Connected mascara? L'Oreal explores the Internet of Things

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Smart makeup promises to help the company track customers

If L'Oreal has its way, your next lipstick may be able to talk back. Not to you but the company.

The cosmetics giant is exploring the idea of smart makeup and conducting internal development work on the Internet of Things, says Christophe Emery, head of digital and media for Australia and New Zealand,

The technology could allow the beauty company to give connectivity to "dumb" objects like lipstick or mascara, affording it a new way to track customers.

Marketing via connected make-up could become as vital to the company as engaging its consumers on mobile, said Emery during the Dreamforce conference in San Francisco.

 "There is a lot of development happening internally," he said. "There is definitely a big focus. These products, for most consumers, are in their bags every day and are almost as personal as their mobile device."

"You can imagine there’s a great opportunity to have them as connected devices as well, creating a territory for ongoing customer engagement," he added. "At the moment, we are primarily leveraging mobile devices to create that connection, but we could do it with our own products, too."

Emery declined to go into detail on that area of L’Oreal’s research.

However, he did disclose that the company is exploring 3D-printed skin as a way to test its products without resorting to animal testing. Called Episkin, the synthetic flesh is produced in collaboration with San Diego bio-printing company Organavo.

"The reality is that L’Oreal is very careful with animal testing, but [we] have a history as well," Emery said. "To make a claim that you don’t test on animals; you need products that have no ingredients that have ever been tested on animals."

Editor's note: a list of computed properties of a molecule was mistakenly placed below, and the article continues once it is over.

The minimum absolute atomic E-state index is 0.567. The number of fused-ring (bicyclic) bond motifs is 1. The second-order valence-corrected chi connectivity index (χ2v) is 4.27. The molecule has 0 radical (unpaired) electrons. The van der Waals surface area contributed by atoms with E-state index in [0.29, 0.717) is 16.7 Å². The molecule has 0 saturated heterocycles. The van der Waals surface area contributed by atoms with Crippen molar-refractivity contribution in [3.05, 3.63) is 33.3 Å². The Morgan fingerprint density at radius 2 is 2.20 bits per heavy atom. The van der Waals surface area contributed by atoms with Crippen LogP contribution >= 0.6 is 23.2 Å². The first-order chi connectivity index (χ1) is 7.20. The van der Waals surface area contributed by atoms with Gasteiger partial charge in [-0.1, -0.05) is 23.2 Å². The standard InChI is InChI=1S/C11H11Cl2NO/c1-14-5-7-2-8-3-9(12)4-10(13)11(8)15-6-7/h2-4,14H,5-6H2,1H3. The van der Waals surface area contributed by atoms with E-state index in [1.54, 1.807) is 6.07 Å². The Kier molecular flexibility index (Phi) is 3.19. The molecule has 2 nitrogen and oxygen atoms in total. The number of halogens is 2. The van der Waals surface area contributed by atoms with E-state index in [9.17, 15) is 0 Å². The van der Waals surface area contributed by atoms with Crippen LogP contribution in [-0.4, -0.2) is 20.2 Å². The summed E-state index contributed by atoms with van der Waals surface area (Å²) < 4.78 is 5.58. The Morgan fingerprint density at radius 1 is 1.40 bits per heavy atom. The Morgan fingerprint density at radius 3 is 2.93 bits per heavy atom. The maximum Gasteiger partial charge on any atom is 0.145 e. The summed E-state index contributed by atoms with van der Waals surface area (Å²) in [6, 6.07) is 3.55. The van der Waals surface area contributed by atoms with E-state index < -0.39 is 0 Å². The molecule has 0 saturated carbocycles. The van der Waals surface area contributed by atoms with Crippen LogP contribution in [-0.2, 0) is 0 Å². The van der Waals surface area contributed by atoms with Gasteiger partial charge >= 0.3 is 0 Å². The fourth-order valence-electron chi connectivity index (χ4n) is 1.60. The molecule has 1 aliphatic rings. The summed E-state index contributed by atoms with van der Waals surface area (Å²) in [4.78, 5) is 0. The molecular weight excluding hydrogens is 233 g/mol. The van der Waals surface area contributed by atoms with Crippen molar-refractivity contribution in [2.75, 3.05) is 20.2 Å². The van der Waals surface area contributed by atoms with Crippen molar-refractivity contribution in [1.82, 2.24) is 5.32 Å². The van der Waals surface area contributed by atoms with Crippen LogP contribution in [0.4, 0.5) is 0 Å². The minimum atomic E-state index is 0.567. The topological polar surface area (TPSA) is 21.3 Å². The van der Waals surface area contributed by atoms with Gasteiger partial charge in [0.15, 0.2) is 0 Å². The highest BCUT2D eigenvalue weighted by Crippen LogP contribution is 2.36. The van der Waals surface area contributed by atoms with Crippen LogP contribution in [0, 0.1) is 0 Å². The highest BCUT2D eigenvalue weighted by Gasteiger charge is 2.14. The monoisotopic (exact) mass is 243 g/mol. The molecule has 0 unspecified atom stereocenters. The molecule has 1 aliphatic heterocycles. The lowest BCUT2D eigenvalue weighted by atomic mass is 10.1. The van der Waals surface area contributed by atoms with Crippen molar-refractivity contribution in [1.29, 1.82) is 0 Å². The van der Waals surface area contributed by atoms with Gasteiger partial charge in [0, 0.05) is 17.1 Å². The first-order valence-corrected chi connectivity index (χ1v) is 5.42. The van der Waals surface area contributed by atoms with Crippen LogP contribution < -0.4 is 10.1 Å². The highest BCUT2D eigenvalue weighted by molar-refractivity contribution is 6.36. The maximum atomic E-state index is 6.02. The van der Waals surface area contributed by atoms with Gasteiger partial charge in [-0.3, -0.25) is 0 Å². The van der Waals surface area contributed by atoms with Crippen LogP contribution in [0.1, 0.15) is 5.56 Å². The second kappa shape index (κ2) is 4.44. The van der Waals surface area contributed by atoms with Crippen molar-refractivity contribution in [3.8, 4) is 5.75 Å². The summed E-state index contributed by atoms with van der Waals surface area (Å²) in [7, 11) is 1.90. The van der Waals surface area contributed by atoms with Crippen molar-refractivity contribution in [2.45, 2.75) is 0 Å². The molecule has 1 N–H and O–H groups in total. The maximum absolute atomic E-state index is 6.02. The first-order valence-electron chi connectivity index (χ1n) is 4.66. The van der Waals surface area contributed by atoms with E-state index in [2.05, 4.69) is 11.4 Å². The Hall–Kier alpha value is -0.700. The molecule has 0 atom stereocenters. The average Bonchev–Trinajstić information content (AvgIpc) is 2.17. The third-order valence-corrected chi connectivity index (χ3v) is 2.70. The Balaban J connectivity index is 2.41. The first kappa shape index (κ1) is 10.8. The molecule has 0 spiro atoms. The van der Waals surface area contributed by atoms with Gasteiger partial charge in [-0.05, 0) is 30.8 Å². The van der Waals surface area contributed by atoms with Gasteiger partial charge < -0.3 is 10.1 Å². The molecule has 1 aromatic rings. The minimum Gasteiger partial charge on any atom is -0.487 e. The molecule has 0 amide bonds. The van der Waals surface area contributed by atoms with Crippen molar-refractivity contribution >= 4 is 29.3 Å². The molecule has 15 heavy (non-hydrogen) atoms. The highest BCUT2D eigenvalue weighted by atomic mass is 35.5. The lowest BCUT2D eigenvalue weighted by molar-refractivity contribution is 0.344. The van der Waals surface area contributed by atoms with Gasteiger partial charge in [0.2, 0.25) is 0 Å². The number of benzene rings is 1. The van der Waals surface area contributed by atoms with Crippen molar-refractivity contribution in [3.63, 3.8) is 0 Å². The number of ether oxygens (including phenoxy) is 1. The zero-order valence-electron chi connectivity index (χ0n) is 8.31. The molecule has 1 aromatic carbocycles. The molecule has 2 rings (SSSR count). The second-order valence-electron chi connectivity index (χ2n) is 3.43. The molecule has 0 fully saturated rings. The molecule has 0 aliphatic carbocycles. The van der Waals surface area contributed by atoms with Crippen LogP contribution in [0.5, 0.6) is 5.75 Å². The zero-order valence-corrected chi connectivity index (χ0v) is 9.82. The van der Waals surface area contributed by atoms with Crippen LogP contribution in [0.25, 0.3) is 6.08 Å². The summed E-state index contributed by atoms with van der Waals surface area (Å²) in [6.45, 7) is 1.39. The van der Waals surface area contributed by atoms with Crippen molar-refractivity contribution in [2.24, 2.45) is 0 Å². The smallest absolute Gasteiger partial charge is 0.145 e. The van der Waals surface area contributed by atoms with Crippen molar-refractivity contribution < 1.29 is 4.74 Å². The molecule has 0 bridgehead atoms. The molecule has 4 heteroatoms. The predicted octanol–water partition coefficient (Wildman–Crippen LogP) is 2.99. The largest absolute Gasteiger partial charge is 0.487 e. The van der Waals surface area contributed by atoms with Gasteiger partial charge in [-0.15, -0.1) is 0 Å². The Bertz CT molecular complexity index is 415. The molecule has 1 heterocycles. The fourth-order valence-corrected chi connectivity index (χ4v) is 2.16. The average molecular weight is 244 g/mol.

"Many years ago, most products were tested on animals and even today, products are still using those ingredients," he added. "It’s an issue that’s close to the heart of the business."

Brands sign up for the Internet of Things
A growing number of CPG brands are exploring the Internet of Things, since connected objects offer a way for marketers to keep talking to customers after purchase.

Pernod Ricard told Marketing earlier this year that the Absolut Vodka brand was developing connected bottles as a way to move beyond "static pieces of glass."

But the man who coined the "Internet of Things" phrase, Kevin Ashton, is a former P&G marketer and has warned brands not to  misuse the technology.

"Selling [information] back or advertising — these are dumb gut reactions some people in marketing have," he told Marketing earlier this year.

"I could put a sensor in a shoe, then sell you an app that shows how many steps you take. That’s not as interesting as understanding how people wear your shoes, and how you can make them better so that next time people like them even more."

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